Huawei Technologies Co. has been suspended from membership in a global trade group of companies, governments and experts set up to tackle computer security breaches and share information about vulnerabilities.
The Forum of Incident Response and Security Teams, called “First,” was set up in the 1990s to encourage international cooperation in addressing and preventing hacking incidents. It has grown into a sort of informal first responder to big global hacks and cybersecurity incidents. Members share information and intelligence to identify and isolate cyberattacks or vulnerabilities quickly, and disseminate information to protect against their rapid spread.
While largely working under the radar, the group’s collective expertise on security has long been valued by governments and companies. The group’s board of directors includes representatives from multinational companies including
The cybersecurity arm of the Department of Homeland Security and the U.K.’s National Cyber Security Centre are both members.
A spokesman for Huawei said the company wouldn’t comment on the suspension. The company has said the U.S. is “using every tool at its disposal” to disrupt its operations.
The step effectively freezes Huawei out of discussions among members of the group over matters such as software glitches. That could slow the company’s ability to patch or fix holes in its own systems. Huawei will also no longer have access to sensitive discussions within the group’s so-called Special Interest Groups. Those groups share details on cybersecurity vulnerabilities between member organizations. It also won’t be able to use an automated platform for sharing information on malware.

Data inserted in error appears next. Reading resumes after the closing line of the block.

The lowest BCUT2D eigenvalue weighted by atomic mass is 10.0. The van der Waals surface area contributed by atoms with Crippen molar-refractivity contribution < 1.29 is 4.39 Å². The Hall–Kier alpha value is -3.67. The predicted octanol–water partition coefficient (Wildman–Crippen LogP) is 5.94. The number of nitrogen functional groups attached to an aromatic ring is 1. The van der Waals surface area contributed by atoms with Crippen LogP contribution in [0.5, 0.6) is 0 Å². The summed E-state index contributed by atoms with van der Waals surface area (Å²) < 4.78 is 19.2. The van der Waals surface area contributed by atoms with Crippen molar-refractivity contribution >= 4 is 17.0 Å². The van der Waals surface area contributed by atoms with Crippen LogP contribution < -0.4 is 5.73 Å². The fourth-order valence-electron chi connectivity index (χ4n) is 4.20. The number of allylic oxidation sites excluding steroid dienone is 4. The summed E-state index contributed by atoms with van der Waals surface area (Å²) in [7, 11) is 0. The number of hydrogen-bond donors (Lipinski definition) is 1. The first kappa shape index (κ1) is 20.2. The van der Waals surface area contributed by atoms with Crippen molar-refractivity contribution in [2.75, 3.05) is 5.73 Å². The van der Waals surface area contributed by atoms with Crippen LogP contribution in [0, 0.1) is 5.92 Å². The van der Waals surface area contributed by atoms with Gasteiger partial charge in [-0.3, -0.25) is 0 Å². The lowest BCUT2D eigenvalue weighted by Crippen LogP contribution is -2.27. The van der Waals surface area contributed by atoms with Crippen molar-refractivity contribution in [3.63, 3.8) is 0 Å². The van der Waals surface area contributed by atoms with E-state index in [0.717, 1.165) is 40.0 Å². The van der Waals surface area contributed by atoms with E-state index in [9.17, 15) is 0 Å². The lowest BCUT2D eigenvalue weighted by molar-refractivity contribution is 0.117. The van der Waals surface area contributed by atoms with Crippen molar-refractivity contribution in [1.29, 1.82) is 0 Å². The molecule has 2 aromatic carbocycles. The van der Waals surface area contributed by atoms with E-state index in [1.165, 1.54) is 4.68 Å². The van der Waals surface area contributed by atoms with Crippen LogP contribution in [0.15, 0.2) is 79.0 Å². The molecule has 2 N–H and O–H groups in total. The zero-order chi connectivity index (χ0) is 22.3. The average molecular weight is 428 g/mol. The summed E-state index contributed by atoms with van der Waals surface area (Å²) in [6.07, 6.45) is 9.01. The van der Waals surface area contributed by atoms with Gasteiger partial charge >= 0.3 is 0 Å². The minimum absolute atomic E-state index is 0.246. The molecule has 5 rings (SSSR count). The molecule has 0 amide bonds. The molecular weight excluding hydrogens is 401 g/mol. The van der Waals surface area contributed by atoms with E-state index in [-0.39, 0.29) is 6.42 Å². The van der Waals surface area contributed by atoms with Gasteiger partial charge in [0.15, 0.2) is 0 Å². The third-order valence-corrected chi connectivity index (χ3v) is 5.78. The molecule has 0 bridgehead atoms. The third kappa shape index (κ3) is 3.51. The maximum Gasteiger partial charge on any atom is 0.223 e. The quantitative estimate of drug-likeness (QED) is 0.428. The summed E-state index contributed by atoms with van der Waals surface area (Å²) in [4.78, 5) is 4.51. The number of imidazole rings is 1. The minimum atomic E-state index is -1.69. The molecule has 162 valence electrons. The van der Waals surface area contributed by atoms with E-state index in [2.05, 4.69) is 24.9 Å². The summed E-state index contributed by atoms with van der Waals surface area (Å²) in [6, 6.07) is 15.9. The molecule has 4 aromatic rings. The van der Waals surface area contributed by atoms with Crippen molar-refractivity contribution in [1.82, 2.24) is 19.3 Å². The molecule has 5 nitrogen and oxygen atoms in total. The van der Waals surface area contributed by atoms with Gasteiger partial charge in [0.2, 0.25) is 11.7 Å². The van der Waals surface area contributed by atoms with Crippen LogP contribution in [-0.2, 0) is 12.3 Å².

The trigger of Huawei’s suspension, according to a memo to members viewed by The Wall Street Journal, was legal advice provided the group following changes last month to U.S. export rules.
The group, in the email to members, said the suspension was temporary and was taken after changes to U.S. rules to restrict technology exports to Huawei. The group said there wasn’t clarity on what that covered, but that its lawyers had determined that some of the information shared on mailing lists, in its working groups and between members could fit the U.S. definition. It said it was working with U.S. officials to reinstate Huawei.
A spokesman for First said that “after extensive consultation and review, we regret ending up in a position where we had to suspend Huawei’s membership.”
Washington has repeatedly raised security concerns about Huawei’s operations, saying it can be compelled by Beijing to spy on its behalf, a charge the company has repeatedly denied. The White House has placed pressure on allies to reconsider the involvement of Huawei in delivering sensitive communications infrastructure, including 5G network rollouts around the world.
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